This is a guest post by TI Swimmer Doug Alt.
Total Immersion is described as a program that can “Change Your Life.” It has indeed changed mine, putting me on a path toward my 70s enjoying a rising curve of physical and mental health.
Swimming was never a major part of my life. I’d ‘learned to swim’ in camp and even earned a Red Cross Lifesaving certificate, but never thought of myself as a swimmer. For 40-plus years since college, my swimming was limited to an occasional pool length or two, or body-surfing a few times each summer.
At age 64, I saw an advertisement for the Ray Licata Memorial Swim, an ocean mile at Long Branch, NJ. Because it was labeled a swim rather than a race (and the organizers promised plenty of support boats, kayaks and lifeguards along the course) I decided to give it a go.
I practiced my crude crawl between the ropes at my local beach a dozen times, covering at most about a half-mile. I doubted I could swim continuous crawl the whole way, but was willing to do whatever it took–elementary backstroke, sidestroke, even bobbing–to reach the finish line.
I was elated to finish in 70 minutes. The next two summers, I entered three more mile events along the Jersey Shore, and managed to squeak under an hour. But each was an exhausting ordeal, leaving me feeling like a basket case for a day or two afterward.
At age 67, while searching the NJ Masters web site to find an indoor pool, I saw an ad for Total Immersion. In November of 2009, I bought the TI book and Self-Coached Workshop DVD, began learning the drills, and got hooked.
I bypassed the 2010 events, preferring to practice until my new technique was solid enough to endure an extended-distance swim. I had a coaching session with TI Coach Mike Trunkes in New Paltz, NY and became a regular on the TI Discussion Forums , where I received invaluable help and support from fellow TI enthusiasts.
In 2011, I finished the Manasquan Mile in 45 minutes! Besides being thrilled with the 25 percent time improvement, I waltzed out of the water at the finish, tossed on my shirt, shorts and sandals, and drove off to complete a busy schedule for the rest of the day, marveling at how relaxed and enjoyable the swim had been.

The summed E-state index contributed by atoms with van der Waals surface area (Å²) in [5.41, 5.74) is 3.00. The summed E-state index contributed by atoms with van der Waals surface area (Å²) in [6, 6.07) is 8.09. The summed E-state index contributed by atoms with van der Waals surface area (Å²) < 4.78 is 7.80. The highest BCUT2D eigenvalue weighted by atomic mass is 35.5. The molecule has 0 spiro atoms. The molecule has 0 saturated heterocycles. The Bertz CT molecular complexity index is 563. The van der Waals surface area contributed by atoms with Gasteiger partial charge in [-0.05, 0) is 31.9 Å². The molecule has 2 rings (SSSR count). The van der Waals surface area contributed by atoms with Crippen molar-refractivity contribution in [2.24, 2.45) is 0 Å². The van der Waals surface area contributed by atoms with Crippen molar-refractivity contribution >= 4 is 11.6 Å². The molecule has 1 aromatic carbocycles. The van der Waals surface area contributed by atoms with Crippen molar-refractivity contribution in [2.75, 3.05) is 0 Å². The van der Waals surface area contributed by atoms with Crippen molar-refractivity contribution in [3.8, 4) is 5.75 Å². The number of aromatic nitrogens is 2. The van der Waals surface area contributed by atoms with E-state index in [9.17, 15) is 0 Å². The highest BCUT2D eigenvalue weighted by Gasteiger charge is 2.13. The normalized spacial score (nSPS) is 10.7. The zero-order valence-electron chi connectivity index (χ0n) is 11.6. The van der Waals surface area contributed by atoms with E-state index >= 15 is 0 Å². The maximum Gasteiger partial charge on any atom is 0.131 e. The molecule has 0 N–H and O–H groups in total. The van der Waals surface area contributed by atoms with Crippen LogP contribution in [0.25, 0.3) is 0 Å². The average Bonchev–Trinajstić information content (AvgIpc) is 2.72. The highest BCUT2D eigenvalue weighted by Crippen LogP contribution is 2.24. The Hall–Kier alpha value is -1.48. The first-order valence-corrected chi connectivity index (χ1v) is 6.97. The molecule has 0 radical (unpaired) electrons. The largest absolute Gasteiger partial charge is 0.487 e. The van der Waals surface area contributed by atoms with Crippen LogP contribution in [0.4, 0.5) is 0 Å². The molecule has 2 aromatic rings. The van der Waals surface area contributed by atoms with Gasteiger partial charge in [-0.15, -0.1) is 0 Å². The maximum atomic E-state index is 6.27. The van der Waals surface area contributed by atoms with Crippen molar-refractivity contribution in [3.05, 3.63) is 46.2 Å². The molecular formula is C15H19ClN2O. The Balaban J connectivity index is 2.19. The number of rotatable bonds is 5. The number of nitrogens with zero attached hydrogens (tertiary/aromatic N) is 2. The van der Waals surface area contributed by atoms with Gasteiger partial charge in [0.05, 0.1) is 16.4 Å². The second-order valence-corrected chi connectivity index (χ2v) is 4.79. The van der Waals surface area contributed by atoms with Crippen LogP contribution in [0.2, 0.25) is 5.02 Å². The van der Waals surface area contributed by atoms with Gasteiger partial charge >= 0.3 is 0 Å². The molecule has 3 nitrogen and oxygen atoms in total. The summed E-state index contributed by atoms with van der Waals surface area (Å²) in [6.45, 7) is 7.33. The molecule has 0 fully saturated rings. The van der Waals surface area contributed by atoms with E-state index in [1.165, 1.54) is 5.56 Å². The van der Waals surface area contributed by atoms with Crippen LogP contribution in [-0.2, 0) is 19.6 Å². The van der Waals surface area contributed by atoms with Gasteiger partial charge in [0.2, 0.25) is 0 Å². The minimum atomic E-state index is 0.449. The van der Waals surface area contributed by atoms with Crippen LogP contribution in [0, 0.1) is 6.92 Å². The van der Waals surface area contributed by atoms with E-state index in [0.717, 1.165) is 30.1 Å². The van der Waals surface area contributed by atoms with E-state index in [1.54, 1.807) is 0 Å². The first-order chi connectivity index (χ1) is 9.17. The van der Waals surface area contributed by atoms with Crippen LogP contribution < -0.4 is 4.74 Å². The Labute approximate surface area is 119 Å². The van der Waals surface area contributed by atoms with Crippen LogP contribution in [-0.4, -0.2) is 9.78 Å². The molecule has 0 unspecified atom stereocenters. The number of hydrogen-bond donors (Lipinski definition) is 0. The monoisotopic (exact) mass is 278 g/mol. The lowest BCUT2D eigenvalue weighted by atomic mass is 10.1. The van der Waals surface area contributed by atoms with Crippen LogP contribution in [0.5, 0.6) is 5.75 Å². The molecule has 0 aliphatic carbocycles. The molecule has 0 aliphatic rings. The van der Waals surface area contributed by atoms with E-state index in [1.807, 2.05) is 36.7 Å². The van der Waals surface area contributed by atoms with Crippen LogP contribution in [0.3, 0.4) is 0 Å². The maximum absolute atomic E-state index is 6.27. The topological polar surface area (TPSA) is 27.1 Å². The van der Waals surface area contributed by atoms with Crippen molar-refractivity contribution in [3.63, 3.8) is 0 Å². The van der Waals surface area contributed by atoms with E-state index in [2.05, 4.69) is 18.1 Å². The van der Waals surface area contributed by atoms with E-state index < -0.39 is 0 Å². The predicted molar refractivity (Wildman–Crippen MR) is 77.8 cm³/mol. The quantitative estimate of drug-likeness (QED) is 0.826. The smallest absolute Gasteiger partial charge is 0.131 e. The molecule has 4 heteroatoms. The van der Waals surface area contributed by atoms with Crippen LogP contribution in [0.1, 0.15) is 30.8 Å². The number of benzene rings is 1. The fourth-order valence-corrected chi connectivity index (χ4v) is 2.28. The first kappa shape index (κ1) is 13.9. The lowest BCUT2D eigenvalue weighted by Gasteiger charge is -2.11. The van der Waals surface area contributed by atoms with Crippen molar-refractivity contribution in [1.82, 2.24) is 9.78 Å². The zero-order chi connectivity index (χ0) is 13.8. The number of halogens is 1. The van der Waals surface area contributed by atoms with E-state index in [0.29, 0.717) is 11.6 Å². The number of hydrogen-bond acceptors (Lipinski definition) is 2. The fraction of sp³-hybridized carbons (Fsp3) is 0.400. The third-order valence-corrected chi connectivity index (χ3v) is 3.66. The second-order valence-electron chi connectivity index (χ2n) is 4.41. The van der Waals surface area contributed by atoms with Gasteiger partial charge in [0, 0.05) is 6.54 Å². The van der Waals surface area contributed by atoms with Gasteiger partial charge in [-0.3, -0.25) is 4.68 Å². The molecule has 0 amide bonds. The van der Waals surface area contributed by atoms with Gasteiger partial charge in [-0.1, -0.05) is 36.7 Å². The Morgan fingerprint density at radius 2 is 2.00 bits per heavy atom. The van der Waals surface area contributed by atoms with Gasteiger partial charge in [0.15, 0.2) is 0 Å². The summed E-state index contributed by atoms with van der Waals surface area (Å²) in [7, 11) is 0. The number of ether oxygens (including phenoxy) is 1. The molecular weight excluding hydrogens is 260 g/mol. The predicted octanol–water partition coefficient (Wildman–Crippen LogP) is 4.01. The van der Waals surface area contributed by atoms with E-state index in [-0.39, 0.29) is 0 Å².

Even more important than the feeling of accomplishment from events like the Manasquan Mile, is the daily mental stimulus of TI Practice. Practicing with deep concentration replaces life’s usual distractions with the Flow State Terry has written about. I finish each practice feeling physically and mentally refreshed and with a pronounced sense of well-being. Improvements in SPL or Tempo—or the coordination of my 2-Beat Kick, are icing on the cake.
Practicing with strong and targeted focus has also introduced me to the “cocoon of calm,” which allows me to swim in open water swimming with new confidence. Now, when I experience currents, rips, rougher surf, or cold water upwellings, I relax and concentrate on a Stroke Thought until my fingers scrape the sand. I anticipate each swim as an opportunity to experience Flow and improvement.
Look out 70… Here I come!!!!
Doug Alt studied piano and sang in choral groups in New Jersey and Massachusetts during high school and college. As a collegiate gymnast, he placed 7th in All-Around at the 1965 U.S.G.F. Nationals. From 1966-68 Doug taught physical education and played in a rock-and-roll band, before serving in the Army from 1968-70. From 1971-78, he owned a chain of gymnastic schools and summer camps and created the first gymnastics Coach Training School in the country. After a long hiatus from music, Doug bought an electronic piano in 1996, practicing silently, using headphones, late at night. At age 55, he began playing part-time at weddings and restaurants. At 62, Doug’s employer, Ernst & Young moved his job overseas and he made the jump to being a full-time musician, doing 15-20 performances per month, both singing and piano/vocal concerts. Doug’s web site.